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gout

[gout] /gaʊt/
noun
1.
an acute, recurrent disease characterized by painful inflammation of the joints, chiefly those in the feet and hands, and especially in the great toe, and by an excess of uric acid in the blood.
2.
a mass or splash, as of blood; spurt.
Origin
1250-1300
1250-1300; Middle English goute < Old French < Latin gutta a drop (of fluid); gout in the feet formerly was attributed to drops of a corrupted humor
Dictionary.com Unabridged
Based on the Random House Dictionary, © Random House, Inc. 2014.
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Examples for gout
  • gout is a disease involving uric acid deposits in the joints.
  • The disease is particularly mysterious because other than gout the birds look fine.
  • gout is a kind of arthritis that occurs when uric acid builds up in blood and causes joint inflammation.
  • The specific symptoms of gout depend on the stage of the disease.
  • The roll call of famous gout sufferers is long and distinguished.
  • Properly treated gout rarely poses a long-term health threat.
  • High levels of uric acid can cause gout or kidney disease.
  • No other disease has the aristocratic lineage of gout.
  • Doctors usually recommend a diet heavy on dairy products and light on meat and fish for people who have gout.
  • Decades ago, the drug allopurinol was a godsend for gout sufferers.
British Dictionary definitions for gout

gout

/ɡaʊt/
noun
1.
a metabolic disease characterized by painful inflammation of certain joints, esp of the big toe and foot, caused by deposits of sodium urate in them
2.
(archaic) a drop or splash, esp of blood
Derived Forms
gouty, adjective
goutily, adverb
goutiness, noun
Word Origin
C13: from Old French goute gout (thought to result from drops of humours), from Latin gutta a drop

goût

/ɡu/
noun
1.
taste or good taste
Collins English Dictionary - Complete & Unabridged 2012 Digital Edition
© William Collins Sons & Co. Ltd. 1979, 1986 © HarperCollins
Publishers 1998, 2000, 2003, 2005, 2006, 2007, 2009, 2012
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Word Origin and History for gout
gout
late 13c., from O.Fr. gote "gout, drop," from L. gutta "a drop," in M.L. "gout," of unknown origin. The disease was thought to be caused by drops of viscous humors seeping from the blood into the joints, which turned out to be close to the truth.
Online Etymology Dictionary, © 2010 Douglas Harper
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gout in Medicine

gout (gout)
n.
An inherited disorder of uric-acid metabolism occurring predominantly in men, characterized by painful inflammation of the joints, especially of the feet and hands, and arthritic attacks resulting from elevated levels of uric acid in the blood and the deposition of urate crystals around the joints. The condition can become chronic and result in deformity.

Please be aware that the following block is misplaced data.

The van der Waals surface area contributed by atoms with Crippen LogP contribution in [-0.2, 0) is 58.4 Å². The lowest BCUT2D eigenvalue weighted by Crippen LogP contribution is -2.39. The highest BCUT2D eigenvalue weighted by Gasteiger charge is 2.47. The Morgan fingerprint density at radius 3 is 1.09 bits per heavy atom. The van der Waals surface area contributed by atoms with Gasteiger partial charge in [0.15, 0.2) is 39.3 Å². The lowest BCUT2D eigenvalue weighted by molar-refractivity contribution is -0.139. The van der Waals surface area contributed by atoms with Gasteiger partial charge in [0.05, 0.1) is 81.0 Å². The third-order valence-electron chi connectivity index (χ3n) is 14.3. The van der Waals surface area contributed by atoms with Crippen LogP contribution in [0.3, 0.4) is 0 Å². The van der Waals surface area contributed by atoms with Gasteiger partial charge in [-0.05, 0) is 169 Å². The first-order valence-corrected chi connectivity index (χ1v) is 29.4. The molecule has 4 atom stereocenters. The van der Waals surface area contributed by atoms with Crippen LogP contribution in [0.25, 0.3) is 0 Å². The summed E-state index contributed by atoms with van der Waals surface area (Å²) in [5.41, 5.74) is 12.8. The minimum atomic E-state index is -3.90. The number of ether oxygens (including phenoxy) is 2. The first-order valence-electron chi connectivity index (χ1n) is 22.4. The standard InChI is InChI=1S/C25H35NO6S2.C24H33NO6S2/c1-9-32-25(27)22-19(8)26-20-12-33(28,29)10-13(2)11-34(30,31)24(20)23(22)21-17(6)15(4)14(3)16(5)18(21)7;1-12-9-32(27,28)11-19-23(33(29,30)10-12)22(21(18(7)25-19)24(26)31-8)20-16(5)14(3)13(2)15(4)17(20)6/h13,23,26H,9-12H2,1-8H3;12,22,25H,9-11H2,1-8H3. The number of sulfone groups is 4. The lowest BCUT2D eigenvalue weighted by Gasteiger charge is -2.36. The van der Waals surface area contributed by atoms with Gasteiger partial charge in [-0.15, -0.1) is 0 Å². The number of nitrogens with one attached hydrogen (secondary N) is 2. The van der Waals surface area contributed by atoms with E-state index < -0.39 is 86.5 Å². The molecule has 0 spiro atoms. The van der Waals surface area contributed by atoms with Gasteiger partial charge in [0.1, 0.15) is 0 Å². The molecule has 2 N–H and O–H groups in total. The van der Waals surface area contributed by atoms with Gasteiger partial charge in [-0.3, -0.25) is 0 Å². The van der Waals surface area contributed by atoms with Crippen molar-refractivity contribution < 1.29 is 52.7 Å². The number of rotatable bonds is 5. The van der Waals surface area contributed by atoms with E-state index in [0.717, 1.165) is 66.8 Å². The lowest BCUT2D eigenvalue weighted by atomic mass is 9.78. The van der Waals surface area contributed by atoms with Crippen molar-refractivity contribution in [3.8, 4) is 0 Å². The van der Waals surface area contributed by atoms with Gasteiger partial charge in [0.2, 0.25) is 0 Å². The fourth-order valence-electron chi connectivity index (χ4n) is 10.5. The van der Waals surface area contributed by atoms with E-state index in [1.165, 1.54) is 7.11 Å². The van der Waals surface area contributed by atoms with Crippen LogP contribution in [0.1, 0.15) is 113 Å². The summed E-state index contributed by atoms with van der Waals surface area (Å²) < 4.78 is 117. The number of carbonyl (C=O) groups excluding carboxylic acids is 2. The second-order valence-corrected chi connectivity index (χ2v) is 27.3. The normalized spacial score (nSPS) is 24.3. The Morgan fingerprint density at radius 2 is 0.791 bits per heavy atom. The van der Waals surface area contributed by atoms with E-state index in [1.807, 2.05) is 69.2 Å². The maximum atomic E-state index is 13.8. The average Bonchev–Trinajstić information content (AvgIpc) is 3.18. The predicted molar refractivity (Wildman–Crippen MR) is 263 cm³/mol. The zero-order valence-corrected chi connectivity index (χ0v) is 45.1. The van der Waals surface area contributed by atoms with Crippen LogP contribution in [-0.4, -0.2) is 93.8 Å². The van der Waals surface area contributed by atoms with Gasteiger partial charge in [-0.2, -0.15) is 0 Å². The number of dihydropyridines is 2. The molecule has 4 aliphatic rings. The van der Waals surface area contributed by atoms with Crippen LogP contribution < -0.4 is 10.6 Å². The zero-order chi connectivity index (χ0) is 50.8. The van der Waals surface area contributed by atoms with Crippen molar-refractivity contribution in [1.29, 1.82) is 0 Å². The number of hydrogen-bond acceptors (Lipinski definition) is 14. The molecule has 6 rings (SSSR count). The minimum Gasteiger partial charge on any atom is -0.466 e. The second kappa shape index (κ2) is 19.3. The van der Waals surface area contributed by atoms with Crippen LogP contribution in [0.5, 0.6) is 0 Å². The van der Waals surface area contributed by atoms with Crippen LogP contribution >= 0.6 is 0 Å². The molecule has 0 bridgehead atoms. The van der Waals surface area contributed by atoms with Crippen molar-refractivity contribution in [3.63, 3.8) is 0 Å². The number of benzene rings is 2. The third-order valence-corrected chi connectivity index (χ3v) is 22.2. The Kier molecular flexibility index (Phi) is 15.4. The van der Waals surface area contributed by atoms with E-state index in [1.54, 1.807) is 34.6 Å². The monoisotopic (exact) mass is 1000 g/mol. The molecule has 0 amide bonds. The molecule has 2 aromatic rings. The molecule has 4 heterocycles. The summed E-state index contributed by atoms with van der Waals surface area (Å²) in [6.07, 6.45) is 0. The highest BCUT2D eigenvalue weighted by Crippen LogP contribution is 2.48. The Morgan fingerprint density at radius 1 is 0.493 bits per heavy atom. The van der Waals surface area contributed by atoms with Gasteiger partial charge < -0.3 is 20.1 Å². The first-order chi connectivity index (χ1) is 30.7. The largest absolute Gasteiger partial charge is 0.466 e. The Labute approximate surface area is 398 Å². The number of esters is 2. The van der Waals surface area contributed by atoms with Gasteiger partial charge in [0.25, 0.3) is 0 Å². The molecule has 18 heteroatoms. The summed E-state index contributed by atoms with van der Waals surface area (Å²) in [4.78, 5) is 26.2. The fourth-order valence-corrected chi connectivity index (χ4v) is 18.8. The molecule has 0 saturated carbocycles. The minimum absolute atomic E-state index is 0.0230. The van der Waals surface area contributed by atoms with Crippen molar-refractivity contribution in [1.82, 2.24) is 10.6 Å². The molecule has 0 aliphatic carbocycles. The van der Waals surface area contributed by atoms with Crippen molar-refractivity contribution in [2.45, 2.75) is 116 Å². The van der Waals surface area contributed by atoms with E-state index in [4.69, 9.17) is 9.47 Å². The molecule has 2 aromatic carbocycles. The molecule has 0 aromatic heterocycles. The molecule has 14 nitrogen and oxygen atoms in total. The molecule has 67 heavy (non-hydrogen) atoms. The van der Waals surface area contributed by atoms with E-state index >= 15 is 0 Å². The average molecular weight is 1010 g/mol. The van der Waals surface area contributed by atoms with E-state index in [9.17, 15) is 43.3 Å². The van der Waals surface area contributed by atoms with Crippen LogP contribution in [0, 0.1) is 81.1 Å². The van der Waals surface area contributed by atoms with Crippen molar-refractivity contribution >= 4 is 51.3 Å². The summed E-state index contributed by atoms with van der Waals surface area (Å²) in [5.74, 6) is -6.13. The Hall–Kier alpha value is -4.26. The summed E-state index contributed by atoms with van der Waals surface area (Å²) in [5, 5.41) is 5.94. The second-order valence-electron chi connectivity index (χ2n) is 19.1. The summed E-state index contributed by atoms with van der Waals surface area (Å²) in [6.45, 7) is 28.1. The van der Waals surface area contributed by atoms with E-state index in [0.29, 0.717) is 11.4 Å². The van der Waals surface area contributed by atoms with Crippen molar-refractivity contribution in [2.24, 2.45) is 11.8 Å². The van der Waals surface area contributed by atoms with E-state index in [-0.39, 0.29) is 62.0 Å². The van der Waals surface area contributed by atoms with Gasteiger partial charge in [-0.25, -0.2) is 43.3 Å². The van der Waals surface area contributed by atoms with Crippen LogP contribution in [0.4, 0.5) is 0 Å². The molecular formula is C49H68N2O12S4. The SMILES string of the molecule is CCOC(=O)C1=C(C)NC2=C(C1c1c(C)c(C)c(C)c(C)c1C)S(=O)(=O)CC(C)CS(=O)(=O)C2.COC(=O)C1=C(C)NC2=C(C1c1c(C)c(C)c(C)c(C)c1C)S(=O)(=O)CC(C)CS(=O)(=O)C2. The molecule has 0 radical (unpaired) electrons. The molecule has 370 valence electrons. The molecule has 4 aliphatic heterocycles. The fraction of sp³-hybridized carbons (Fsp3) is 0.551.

gout'y adj.
The American Heritage® Stedman's Medical Dictionary
Copyright © 2002, 2001, 1995 by Houghton Mifflin Company. Published by Houghton Mifflin Company.
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gout in Science
gout
  (gout)   
An inherited disorder of uric acid metabolism occurring predominantly in men, characterized by painful inflammation of the joints. Elevated levels of uric acid in the blood result in deposition of crystals of uric acid salts (known as urates) around the joints, causing arthritis. The condition can become chronic and result in deformity.
The American Heritage® Science Dictionary
Copyright © 2002. Published by Houghton Mifflin. All rights reserved.
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gout in Culture
gout [(gowt)]

A disorder of metabolism characterized by attacks of painful inflammation in the joints, particularly those of the feet and hands. The inflammation is caused by the deposition of crystals of uric acid in the joints. Gout occurs most often in middle-aged men. The tendency toward developing gout is inherited. Stress, fatigue, or excessive exercise are among the factors that can bring on an attack.

The American Heritage® New Dictionary of Cultural Literacy, Third Edition
Copyright © 2005 by Houghton Mifflin Company.
Published by Houghton Mifflin Company. All rights reserved.
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